To ensure all functional elements on the Web (e.g. links, buttons, forms, interactive widgets) are accessible, they must operate with both a mouse and a keyboard. Many people cannot use a mouse, and some power users may prefer to use a keyboard for efficiency with repetitive tasks, for instance.
When functional elements lack keyboard operability they can create insurmountable barriers for people who cannot use a mouse and reduced usability for those expert keyboard users. A person who is blind is very unlikely to use a mouse (though it’s not impossible). This seems obvious, yet missing keyboard functionality is a very common barrier. Developers are often mouse users themselves, and it may not even occur to them that some people can’t use a mouse.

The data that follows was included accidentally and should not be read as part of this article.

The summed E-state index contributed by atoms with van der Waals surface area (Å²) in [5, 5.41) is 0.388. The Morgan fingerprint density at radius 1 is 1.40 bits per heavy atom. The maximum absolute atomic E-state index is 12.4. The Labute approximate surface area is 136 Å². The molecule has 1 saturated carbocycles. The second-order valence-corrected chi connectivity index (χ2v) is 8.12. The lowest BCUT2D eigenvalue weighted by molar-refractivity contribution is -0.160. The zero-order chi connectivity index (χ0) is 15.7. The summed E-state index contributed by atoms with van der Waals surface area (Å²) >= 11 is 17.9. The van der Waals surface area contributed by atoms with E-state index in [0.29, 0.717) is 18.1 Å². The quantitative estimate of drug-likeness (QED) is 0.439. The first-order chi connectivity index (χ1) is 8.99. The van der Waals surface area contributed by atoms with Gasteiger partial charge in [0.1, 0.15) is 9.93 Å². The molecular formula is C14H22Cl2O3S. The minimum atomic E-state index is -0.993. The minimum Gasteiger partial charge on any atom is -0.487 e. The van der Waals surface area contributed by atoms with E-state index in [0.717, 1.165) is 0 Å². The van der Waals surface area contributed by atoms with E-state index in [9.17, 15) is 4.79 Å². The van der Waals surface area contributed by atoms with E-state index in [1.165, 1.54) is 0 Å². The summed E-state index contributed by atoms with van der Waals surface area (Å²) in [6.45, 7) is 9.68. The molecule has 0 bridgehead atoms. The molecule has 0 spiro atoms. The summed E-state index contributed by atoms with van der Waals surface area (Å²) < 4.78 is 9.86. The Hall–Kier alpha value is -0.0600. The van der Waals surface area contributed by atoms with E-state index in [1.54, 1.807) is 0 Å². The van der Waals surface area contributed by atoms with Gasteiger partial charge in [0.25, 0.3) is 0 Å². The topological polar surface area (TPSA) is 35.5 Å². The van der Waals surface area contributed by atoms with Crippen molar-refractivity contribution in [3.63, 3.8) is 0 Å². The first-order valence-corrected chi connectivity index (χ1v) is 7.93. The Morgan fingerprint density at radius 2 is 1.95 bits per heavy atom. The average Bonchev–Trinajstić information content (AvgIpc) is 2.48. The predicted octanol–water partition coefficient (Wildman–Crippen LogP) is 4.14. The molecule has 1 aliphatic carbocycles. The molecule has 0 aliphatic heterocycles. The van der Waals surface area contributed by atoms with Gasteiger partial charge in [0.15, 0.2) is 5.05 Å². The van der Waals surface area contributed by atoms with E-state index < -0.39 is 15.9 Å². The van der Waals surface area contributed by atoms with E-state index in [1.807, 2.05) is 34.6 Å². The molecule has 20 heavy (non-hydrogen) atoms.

An easy way to check for keyboard accessibility is to navigate through a page using only the Tab key. Any functional elements that do not receive focus when navigating with the Tab key are probably going to be inaccessible to many people.
In the Accessibility Maze you would have had a similar experience getting through Level 4. In the game you use the keyboard throughout, which may be new to you if you’re a typical mouse user, but then suddenly the keyboard no longer functions.
When you reached the room with the bubbles, you may have experienced a “now what?!” moment. Your keyboard no longer worked, and there was no tool or device in the level to pop the bubbles. You eventually figured it out, perhaps even before the clues, but that moment would have been much like that which a screen reader user experiences when encountering an interactive element on a web page that only functions with a mouse. Perhaps some confusion, maybe even anger sets in. Screen reader users will have these moments often.